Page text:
I made a big migration to Jekyll and loved the static type of CMS’s ever since. Fast forward to today and I’ve pretty much settled on Pelican. Why? It’s a static CMS and its python powered.
Bless me Father for I have sinned. Please forgive me for my content creation and management sins. Yes, I admit I’ve have mismanaged good content for the sake of expediency. Often I’ve have ignored how my readers consume my evergreen content. For that I beg for your absolution. I promise, on my CMS’s grave, not to stray from the path of good content creation and management again. Amen.
Today It’s been almost 10 years since I started this blog and its gone through many evolutions.
Recently I imported some custom reports in Google Analytics that I found online. They have been eye opening indeed! My most favorite ones are the Profit Index and Time of Day custom reports.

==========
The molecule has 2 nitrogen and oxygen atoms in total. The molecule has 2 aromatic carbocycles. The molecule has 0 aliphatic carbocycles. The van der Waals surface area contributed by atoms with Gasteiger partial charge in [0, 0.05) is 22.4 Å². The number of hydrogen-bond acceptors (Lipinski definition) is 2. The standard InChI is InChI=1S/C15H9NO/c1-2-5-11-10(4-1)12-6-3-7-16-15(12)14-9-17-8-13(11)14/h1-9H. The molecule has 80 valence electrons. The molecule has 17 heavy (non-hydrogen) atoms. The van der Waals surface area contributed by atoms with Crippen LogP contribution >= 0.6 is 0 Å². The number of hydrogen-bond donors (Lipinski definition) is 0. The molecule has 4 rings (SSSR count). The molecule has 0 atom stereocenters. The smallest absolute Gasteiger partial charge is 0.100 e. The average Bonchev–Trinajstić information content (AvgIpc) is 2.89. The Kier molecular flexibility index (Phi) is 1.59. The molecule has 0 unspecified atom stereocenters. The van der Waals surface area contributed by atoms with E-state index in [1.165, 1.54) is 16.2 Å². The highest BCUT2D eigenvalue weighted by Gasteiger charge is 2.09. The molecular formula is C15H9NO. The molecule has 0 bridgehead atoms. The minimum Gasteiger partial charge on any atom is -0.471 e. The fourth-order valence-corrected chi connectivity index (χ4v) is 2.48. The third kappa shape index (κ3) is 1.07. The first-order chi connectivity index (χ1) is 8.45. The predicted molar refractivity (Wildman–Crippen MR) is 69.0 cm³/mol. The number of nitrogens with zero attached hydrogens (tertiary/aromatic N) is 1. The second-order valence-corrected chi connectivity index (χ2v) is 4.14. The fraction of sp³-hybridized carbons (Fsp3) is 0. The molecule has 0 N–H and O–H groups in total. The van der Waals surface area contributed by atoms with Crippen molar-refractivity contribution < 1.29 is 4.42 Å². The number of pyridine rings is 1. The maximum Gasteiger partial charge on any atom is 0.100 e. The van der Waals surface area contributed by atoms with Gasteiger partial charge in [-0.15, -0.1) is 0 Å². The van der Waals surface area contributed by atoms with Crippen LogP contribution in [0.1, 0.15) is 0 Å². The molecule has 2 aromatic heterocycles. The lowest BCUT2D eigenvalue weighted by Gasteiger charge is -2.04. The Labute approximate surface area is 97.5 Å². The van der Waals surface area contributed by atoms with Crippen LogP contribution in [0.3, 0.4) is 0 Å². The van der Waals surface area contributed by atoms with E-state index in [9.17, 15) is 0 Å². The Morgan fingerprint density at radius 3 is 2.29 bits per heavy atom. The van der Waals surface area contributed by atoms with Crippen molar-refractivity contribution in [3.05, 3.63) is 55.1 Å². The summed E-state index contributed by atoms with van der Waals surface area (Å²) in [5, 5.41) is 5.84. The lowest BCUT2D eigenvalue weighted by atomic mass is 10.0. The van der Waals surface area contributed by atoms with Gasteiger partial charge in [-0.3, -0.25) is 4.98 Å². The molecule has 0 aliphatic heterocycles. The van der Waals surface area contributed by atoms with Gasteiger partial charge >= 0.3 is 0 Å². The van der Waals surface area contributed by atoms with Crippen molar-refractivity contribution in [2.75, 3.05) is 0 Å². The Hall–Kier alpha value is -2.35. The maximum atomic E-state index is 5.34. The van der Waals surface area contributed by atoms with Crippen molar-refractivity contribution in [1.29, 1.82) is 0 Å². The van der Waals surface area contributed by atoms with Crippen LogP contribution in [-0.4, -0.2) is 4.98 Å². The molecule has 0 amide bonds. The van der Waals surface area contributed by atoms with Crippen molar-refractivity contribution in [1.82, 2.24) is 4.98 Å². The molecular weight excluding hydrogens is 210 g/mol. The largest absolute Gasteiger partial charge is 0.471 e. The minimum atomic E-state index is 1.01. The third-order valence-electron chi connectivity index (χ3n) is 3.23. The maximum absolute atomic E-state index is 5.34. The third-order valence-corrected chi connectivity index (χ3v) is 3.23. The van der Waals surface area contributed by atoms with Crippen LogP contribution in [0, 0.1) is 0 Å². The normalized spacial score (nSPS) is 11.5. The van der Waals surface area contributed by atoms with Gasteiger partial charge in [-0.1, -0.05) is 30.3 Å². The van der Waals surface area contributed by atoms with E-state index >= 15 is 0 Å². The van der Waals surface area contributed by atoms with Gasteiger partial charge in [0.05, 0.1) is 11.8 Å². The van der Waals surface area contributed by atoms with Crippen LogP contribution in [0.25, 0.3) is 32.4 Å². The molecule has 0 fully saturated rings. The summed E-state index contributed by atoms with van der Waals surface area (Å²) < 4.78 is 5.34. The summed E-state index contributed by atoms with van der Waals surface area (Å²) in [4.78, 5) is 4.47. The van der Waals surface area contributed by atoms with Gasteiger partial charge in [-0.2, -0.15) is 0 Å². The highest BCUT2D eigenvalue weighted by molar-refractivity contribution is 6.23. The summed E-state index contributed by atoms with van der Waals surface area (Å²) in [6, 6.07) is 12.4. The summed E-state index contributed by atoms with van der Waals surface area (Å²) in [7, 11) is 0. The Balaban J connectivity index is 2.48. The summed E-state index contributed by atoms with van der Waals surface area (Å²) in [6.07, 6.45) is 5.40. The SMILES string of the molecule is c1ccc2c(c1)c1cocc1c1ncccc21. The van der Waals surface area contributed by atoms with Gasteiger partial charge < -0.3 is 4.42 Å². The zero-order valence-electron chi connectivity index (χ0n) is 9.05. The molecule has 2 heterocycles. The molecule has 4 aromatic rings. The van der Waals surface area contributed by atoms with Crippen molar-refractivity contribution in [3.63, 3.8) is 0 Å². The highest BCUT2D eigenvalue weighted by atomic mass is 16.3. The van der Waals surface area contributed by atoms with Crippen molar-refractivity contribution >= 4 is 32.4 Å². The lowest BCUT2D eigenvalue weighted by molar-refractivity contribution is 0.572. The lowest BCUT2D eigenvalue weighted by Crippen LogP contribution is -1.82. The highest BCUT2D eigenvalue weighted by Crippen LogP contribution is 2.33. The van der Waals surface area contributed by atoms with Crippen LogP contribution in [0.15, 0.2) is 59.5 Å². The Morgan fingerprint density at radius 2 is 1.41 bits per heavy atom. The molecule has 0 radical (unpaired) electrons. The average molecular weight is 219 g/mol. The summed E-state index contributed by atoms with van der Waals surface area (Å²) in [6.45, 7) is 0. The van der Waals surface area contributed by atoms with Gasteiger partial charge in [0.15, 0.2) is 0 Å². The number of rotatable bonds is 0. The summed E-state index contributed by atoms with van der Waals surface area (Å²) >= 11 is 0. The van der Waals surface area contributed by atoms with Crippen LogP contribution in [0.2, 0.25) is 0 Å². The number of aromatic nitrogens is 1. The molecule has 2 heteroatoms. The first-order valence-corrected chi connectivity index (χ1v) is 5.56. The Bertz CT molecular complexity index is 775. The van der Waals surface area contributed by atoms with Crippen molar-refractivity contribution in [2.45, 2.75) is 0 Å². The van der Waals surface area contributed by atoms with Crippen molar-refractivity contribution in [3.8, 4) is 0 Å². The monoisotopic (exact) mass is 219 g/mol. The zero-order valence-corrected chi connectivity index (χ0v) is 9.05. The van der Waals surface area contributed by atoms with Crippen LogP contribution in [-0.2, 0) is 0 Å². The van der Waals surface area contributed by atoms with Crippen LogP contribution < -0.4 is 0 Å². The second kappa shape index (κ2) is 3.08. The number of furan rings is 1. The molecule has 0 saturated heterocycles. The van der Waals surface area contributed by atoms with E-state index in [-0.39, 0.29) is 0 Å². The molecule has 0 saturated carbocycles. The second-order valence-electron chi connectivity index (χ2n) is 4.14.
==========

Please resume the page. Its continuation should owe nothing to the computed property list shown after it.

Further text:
Google Analytics assigns a page value to each and every page you have, provided you use Goals. Without using Goals, this won’t work! In my previous post, I wrote about how I started using Goals to see how readers interacted with my site.
I’ve been looking at ways to hack the SEO and Meta Data with Blot.Im. I wanted to hack the meta data in all my posts so I can use Twitter Cards and Open Graph more effectively. Why? I get a two for one benefit right off the bat. I get better SEO and deletion of meta data duplicates that affect Google crawlers.
My changes are already having a huge effect.
This is my first stab at trying to figure out how to optimize the SEO here. A doodle/sketch just seems the fastest in this case.
Update I have since given a lot of thought to SEO on this blog as I migrated it from one CMS to another. Each CMS handles SEO in a completely different manner and over time the migrations have had, in some way, a damaging effect here.